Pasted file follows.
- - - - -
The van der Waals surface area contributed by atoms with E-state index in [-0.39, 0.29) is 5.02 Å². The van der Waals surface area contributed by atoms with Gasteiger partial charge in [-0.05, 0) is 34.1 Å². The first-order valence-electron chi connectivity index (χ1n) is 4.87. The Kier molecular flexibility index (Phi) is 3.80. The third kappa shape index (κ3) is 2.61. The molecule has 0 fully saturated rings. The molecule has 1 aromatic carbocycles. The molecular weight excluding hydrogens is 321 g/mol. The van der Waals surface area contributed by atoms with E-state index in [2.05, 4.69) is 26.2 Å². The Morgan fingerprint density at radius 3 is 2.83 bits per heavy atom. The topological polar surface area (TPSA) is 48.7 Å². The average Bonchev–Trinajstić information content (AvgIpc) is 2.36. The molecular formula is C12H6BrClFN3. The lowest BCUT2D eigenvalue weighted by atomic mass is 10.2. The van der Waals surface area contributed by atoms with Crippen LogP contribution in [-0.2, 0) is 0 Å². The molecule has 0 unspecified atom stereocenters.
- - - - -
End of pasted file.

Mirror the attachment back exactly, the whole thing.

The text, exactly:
The van der Waals surface area contributed by atoms with E-state index in [-0.39, 0.29) is 5.02 Å². The van der Waals surface area contributed by atoms with Gasteiger partial charge in [-0.05, 0) is 34.1 Å². The first-order valence-electron chi connectivity index (χ1n) is 4.87. The Kier molecular flexibility index (Phi) is 3.80. The third kappa shape index (κ3) is 2.61. The molecule has 0 fully saturated rings. The molecule has 1 aromatic carbocycles. The molecular weight excluding hydrogens is 321 g/mol. The van der Waals surface area contributed by atoms with E-state index in [2.05, 4.69) is 26.2 Å². The Morgan fingerprint density at radius 3 is 2.83 bits per heavy atom. The topological polar surface area (TPSA) is 48.7 Å². The average Bonchev–Trinajstić information content (AvgIpc) is 2.36. The molecular formula is C12H6BrClFN3. The lowest BCUT2D eigenvalue weighted by atomic mass is 10.2. The van der Waals surface area contributed by atoms with Crippen LogP contribution in [-0.2, 0) is 0 Å². The molecule has 0 unspecified atom stereocenters.